Changes in the structure of the heart due to sport

The athlete’s heart gradually adapts to dynamic and intense exercises. They cause both the blood pressure and the volume of the cavities to increase. In order for the heart to adapt, it is necessary, in the first case to lengthen the heart muscle by dilating the cavities, and in the second to thicken the heart muscle (also known as hypertrophy). The set of changes in the shape of the heart in response to changes in pressure or volume, is what is called cardiac remodeling.

The heart in sport

Classically, athlete remodeling has been divided into two groups, depending on whether dilatation or hypertrophy predominates. However, in all trained people both types of remodeling appear to a greater or lesser extent.

In the hearts of young athletes, the most frequent (almost 50% of cases) is dilatation and hypertrophy of the right ventricle, with the goal of pumping more non-oxygenated blood to the lungs and obtaining more oxygen back to the left ventricle to be pumped to the body muscles. This is achieved by lengthening, thickening, and increasing the elasticity of the heart muscle.

This way, it is possible to pump much more blood per minute without hardly increasing the pressure inside the cavities. Cardiac remodeling allows the heart to increase the volume of blood that it pumps with each beat, so it needs to beat fewer times per minute to do the same job. In other words, it becomes more efficient.

This affects both ventricles, but in the right ventricle, the change is more visible. In addition, cardiac remodeling is accompanied by an improvement in vascularity so that the heart muscle, better nourished by blood vessels, is more resistant to physical stress.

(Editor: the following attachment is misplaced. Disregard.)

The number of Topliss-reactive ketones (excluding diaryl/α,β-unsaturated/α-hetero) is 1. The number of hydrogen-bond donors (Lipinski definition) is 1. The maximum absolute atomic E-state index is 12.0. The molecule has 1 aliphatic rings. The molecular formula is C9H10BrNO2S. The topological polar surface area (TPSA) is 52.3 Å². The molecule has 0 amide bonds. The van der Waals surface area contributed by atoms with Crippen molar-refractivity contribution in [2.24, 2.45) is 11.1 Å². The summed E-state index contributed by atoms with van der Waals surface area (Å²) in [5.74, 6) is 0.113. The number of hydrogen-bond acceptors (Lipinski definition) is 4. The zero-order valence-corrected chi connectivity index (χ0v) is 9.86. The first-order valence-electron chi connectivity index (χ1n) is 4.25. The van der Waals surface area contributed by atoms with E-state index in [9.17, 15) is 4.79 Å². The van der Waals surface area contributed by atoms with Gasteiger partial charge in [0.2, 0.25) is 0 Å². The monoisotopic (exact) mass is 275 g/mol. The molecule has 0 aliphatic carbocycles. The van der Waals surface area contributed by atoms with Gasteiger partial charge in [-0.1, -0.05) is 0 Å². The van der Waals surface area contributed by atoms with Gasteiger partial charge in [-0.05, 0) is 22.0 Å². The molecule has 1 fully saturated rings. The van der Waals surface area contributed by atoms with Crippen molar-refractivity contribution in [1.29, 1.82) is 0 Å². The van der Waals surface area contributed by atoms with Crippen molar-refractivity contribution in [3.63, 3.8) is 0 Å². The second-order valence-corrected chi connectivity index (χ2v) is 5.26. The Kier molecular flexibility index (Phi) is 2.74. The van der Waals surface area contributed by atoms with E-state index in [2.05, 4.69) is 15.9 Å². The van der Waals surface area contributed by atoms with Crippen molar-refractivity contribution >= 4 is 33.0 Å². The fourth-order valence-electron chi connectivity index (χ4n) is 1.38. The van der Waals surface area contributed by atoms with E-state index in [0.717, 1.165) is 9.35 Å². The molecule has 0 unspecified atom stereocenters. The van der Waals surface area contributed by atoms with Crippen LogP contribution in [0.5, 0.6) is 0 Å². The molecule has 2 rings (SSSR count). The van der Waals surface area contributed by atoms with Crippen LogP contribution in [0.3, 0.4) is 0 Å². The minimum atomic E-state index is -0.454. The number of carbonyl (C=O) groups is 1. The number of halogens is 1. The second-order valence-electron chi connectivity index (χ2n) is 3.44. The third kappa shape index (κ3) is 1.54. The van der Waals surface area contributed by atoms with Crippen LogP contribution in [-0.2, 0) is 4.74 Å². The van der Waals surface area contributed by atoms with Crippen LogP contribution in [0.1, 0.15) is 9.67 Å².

In a practical way, what we see in the electrocardiograms is usually a drop in the heart rate and a lengthening of the ventricular contraction time to around 10 milliseconds or less (more ventricular mass requires more time for the contraction), which in the right ventricle results in the appearance of a second positive wave called the R-prime wave in the ventricular complexes in V1 and V2 (which are the septal leads that explore the right side of the heart). The morphology of the rSR’ complexes that do not exceed 0.12s of contraction time is what is called IRBBB (incomplete right bundle branch block).

Sometimes this phenomenon is less apparent and remains only in small notches in the rising branch of the S wave.

IRBBB is asymptomatic and insignificant. It shows how the heart adapts to the physical stress to become more efficient. Only if it lasts for more than 0.12s (and especially if it reaches 0.14s) can we speak of the complete block (CRBBB), which requires more detailed study with an echocardiogram.

ECG Heart

Football players from the Football Federation of Comunidad Valenciana have to pass a medical examination every two years. At Clínica La Siesta, as part of the examination, an electrocardiogram is performed to control the state of health of the heart. Every year, many cases of incomplete right bundle branch block are detected among athletes.